Thoughtful Analysis of Professional and General Ethics

Review of Ethics for Professionals in a Multicultural World by David E. Cooper

Note: This review was originally posted on Amazon.com on February 20, 2017.

This is an excellent book. Written primarily as a textbook on professional ethics for undergraduates, Cooper’s analysis goes far deeper than such texts ordinarily go. While Cooper presents a philosophical context for understanding the challenges of professional life, the bulk of the book moves on to discuss the foundations and characteristics of moral reasoning in general. This larger argument about the nature of moral reasoning, and how such reasoning can give us guidance in a world troubled by forces of globalization and cultural conflict, is the most rewarding thing about Cooper’s analysis.

Central to Cooper’s analysis is the idea of what he calls “the moral point of view,” a notion of individual autonomy and respect so fundamental, robust and universal that it has the potential to undergird communal practices, ethical systems and different ways of life across diverse cultures. We can see the movement toward these universal moral principles in, for example, the struggles of children as they attempt to develop an adult sense of ethics and in the historical debates among philosophers attempting to articulate principles of political legitimization such as individual sovereignty, universal human rights, and pluralistic respect for other cultures.

Cooper’s view seems to imply that morality evolves progressively throughout human history. When conditions are right to stimulate shared critical thinking among affected people this leads to the inclusion of the “other,” which is moral progress. While evolutionist views can sometimes be problematic, implying that dominant cultures are both inevitable and superior, Cooper’s view is actually quite different. He does describe a historical progression from ethical systems based on communal intuition to those based on jurisprudence and shared rationality across cultures, but he is not claiming a biological and/or determinate move from earlier inferior to later superior ethical systems. Rather, he is looking at different aspects of morality, some more apparent in specific historical eras than others, and showing how these different aspects contribute to specific types of moral and ethical reasoning that build upon each other at specific levels of abstraction. Since it is based on shared, rational dialogue when conditions make that possible, this progress can easily be reversed if cultural, political, religious and other conditions destroy the opportunity for the kind of shared discourse that leads to the inclusion of the other—a danger which is all too apparent at the time of this review. Cooper’s analysis, however, offers a truly pluralistic moral vision for a contemporary world order where, in the words of Robert Kegan (cited by Cooper, p. 124), “For the first time in human history, three mentalities exist side by side in the adult population . . . the traditional, the modern and the postmodern . . [and] nearly all of us are in over our heads.” Written 2003, Cooper anticipated the dangers of swallowing whole the postmodern skepticism about truth, and drifting, in a state of helpless nihilism, into a nightmare world in which fake news and propaganda threaten to eradicate all boundaries between reality and fiction, civility and thuggery. Now, more than ever, we need a moral point of view that can be nourished by nuanced notions of truth and rationality and that can provide a sound foundation both for protecting human autonomy and for respecting diverse cultures and communities.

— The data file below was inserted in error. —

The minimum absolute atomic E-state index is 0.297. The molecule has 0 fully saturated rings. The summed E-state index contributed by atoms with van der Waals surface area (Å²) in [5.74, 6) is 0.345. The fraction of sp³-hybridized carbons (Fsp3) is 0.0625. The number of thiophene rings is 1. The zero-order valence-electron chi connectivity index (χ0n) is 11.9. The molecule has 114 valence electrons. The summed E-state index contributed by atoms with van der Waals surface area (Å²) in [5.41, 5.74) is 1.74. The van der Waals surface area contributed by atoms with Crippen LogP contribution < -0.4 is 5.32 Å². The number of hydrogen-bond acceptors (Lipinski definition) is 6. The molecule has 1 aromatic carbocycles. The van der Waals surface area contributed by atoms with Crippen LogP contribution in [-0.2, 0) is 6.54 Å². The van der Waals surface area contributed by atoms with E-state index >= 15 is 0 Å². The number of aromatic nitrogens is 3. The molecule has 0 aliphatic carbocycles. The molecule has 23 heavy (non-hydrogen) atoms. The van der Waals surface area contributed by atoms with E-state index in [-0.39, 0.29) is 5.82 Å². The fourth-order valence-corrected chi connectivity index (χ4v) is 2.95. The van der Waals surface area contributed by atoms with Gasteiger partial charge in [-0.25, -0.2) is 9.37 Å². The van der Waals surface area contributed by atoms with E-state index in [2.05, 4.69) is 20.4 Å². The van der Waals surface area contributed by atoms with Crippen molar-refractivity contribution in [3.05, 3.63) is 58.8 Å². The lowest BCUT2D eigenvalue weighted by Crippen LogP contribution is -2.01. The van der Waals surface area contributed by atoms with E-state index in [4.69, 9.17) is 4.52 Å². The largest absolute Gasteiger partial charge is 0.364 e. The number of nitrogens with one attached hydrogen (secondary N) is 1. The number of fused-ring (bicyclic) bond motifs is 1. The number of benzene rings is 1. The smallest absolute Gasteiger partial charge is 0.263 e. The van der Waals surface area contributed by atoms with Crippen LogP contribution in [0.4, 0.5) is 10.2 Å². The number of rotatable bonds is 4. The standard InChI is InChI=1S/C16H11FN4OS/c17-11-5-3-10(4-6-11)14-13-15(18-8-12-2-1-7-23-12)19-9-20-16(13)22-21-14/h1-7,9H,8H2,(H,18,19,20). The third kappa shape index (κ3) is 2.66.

In upholding such a moral point of view, professionals have a particularly important role to play, for the professions are the site of specialized knowledge, power and responsibility. Professional codes of ethics, therefore, have to be written with a clear understanding of the ways in which they are grounded in the universal moral order. These codes are not just lists of rules to be followed; they encompass and actualize universal moral principles in real world situations where power is defined on a moment to moment basis. Hence, Cooper does not focus on specific codes and specific rules. Rather, he shows how the professions fit into the larger moral order.